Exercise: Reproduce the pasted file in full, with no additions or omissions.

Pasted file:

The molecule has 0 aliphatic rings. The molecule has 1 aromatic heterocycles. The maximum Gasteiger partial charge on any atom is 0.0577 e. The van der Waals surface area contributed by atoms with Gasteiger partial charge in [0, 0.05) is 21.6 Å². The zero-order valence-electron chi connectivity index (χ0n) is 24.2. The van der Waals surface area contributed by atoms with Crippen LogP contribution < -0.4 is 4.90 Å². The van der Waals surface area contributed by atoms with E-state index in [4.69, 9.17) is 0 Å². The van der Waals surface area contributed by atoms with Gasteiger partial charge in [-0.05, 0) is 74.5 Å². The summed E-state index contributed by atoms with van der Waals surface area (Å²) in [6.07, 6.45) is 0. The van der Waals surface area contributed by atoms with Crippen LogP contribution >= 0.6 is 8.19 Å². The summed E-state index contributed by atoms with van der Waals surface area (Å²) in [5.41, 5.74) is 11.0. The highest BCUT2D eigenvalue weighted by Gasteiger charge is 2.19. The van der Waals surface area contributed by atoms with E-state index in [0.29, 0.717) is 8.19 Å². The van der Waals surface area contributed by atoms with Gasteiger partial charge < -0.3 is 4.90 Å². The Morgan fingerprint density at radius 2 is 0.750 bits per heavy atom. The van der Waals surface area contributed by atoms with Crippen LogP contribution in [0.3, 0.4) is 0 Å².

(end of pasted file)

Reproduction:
The molecule has 0 aliphatic rings. The molecule has 1 aromatic heterocycles. The maximum Gasteiger partial charge on any atom is 0.0577 e. The van der Waals surface area contributed by atoms with Gasteiger partial charge in [0, 0.05) is 21.6 Å². The zero-order valence-electron chi connectivity index (χ0n) is 24.2. The van der Waals surface area contributed by atoms with Crippen LogP contribution < -0.4 is 4.90 Å². The van der Waals surface area contributed by atoms with E-state index in [4.69, 9.17) is 0 Å². The van der Waals surface area contributed by atoms with Gasteiger partial charge in [-0.05, 0) is 74.5 Å². The summed E-state index contributed by atoms with van der Waals surface area (Å²) in [6.07, 6.45) is 0. The van der Waals surface area contributed by atoms with Crippen LogP contribution >= 0.6 is 8.19 Å². The summed E-state index contributed by atoms with van der Waals surface area (Å²) in [5.41, 5.74) is 11.0. The highest BCUT2D eigenvalue weighted by Gasteiger charge is 2.19. The van der Waals surface area contributed by atoms with E-state index in [0.29, 0.717) is 8.19 Å². The van der Waals surface area contributed by atoms with Gasteiger partial charge < -0.3 is 4.90 Å². The Morgan fingerprint density at radius 2 is 0.750 bits per heavy atom. The van der Waals surface area contributed by atoms with Crippen LogP contribution in [0.3, 0.4) is 0 Å².